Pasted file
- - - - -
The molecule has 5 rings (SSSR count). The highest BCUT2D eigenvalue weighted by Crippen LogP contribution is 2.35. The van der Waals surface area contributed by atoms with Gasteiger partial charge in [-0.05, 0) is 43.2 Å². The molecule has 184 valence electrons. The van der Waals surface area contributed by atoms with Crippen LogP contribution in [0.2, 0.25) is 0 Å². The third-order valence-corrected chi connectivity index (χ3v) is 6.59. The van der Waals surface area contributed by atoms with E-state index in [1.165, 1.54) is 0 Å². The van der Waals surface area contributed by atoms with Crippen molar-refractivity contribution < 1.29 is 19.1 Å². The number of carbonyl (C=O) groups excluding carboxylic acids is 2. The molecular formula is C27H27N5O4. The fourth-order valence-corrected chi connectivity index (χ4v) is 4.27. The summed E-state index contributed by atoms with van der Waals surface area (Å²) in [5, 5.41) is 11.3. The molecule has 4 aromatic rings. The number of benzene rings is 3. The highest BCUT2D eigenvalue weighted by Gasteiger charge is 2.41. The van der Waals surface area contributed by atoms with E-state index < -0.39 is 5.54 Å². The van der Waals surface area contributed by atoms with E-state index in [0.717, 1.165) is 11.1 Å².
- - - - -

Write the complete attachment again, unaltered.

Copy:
The molecule has 5 rings (SSSR count). The highest BCUT2D eigenvalue weighted by Crippen LogP contribution is 2.35. The van der Waals surface area contributed by atoms with Gasteiger partial charge in [-0.05, 0) is 43.2 Å². The molecule has 184 valence electrons. The van der Waals surface area contributed by atoms with Crippen LogP contribution in [0.2, 0.25) is 0 Å². The third-order valence-corrected chi connectivity index (χ3v) is 6.59. The van der Waals surface area contributed by atoms with E-state index in [1.165, 1.54) is 0 Å². The van der Waals surface area contributed by atoms with Crippen molar-refractivity contribution < 1.29 is 19.1 Å². The number of carbonyl (C=O) groups excluding carboxylic acids is 2. The molecular formula is C27H27N5O4. The fourth-order valence-corrected chi connectivity index (χ4v) is 4.27. The summed E-state index contributed by atoms with van der Waals surface area (Å²) in [5, 5.41) is 11.3. The molecule has 4 aromatic rings. The number of benzene rings is 3. The highest BCUT2D eigenvalue weighted by Gasteiger charge is 2.41. The van der Waals surface area contributed by atoms with E-state index < -0.39 is 5.54 Å². The van der Waals surface area contributed by atoms with E-state index in [0.717, 1.165) is 11.1 Å².